Science & Religion: Competitors or Companions?

Written by Darren Hewer

“All thinking men are atheists.”
Ernest Hemingway, author

“Atheism is so senseless and odious to mankind …”
Sir Isaac Newton, physicist

Are “all thinking men” really atheists as Hemingway asserted? If so, it would seem that religion and science would indeed be enemies.  However, history does not give us much support for this idea. Besides Sir Isaac Newton, many other great scientists have simultaneously held deep religious convictions, such as Johannes Kepler, Blaise Pascal, and Louis Pasteur.

Currently the situation is no different. Many scientists today also have religious convictions, such as Alister McGrath (who earned two doctorate degrees from Oxford, one in theology, the other in molecular biophysics). These examples of course prove nothing about the validity of Christianity or religion in general, but they at least demonstrate that it is possible to be a knowledgeable person of science as well as a religious believer.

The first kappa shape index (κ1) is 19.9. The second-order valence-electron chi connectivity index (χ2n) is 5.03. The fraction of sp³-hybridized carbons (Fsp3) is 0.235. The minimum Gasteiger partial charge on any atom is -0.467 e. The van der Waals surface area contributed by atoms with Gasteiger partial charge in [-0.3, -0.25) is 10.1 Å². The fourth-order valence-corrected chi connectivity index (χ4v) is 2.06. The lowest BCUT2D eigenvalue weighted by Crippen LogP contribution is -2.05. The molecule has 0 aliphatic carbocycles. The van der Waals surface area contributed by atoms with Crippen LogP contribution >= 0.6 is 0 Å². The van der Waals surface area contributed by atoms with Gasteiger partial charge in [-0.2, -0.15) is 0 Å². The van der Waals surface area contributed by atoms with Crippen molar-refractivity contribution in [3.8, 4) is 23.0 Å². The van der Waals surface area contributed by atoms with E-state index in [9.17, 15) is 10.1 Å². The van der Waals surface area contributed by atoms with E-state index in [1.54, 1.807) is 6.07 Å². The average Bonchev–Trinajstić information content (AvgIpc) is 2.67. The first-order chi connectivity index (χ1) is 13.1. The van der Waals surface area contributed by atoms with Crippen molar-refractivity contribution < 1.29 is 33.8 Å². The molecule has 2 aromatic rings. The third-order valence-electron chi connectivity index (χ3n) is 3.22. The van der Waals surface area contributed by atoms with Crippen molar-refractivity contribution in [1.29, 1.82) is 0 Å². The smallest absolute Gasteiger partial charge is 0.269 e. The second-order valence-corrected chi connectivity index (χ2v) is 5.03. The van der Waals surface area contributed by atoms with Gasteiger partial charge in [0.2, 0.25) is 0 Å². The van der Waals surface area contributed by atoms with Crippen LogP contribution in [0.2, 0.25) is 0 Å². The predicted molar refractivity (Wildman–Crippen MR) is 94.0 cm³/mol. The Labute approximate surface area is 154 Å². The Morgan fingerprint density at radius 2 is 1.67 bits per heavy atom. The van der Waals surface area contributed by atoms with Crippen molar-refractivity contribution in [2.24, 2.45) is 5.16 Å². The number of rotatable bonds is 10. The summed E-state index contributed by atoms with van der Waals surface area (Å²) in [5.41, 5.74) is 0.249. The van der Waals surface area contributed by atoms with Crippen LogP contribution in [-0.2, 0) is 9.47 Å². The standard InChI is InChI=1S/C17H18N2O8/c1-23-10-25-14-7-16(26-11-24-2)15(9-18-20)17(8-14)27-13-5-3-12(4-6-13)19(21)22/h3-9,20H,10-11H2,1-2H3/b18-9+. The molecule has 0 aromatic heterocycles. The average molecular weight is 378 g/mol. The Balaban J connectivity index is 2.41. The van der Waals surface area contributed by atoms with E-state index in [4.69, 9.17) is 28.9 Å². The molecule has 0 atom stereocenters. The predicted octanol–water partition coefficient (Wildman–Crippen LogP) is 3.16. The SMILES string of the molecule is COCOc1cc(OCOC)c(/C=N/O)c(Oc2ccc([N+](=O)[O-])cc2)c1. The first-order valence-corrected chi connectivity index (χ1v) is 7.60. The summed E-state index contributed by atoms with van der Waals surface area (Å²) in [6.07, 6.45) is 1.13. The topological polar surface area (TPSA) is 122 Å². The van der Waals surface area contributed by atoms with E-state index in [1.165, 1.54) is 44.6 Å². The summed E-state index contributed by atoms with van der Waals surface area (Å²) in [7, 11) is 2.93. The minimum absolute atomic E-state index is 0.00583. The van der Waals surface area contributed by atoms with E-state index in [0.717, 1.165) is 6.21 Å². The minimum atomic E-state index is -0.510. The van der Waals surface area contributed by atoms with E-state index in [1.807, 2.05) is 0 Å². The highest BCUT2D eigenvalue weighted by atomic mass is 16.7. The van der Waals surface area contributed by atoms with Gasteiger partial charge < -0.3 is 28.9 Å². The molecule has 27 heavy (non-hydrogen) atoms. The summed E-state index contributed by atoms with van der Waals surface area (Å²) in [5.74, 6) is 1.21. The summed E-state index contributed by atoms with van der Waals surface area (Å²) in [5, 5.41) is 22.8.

So how exactly do science and religion co-exist with each other in the world? There are basically three options.

1)  Science and religion as totally separate fields of inquiry

One view of the relationship between science and faith was articulated by paleontologist Stephen Jay Gould as “Non-overlapping magisteria” (NOMA). Gould here uses the term “magestria” to refer to a domain of knowledge. In NOMA the two magesteria do not overlap.  Science and religion are just separate.

Gould cites an old cliché when he says that “science studies how the heavens go, religion how to get to heaven.” (Rock of the Ages, 6) Science, in this view, investigates objective empirical facts, whereas religion studies subjective questions of ultimate meaning. We could represent NOMA visually like this: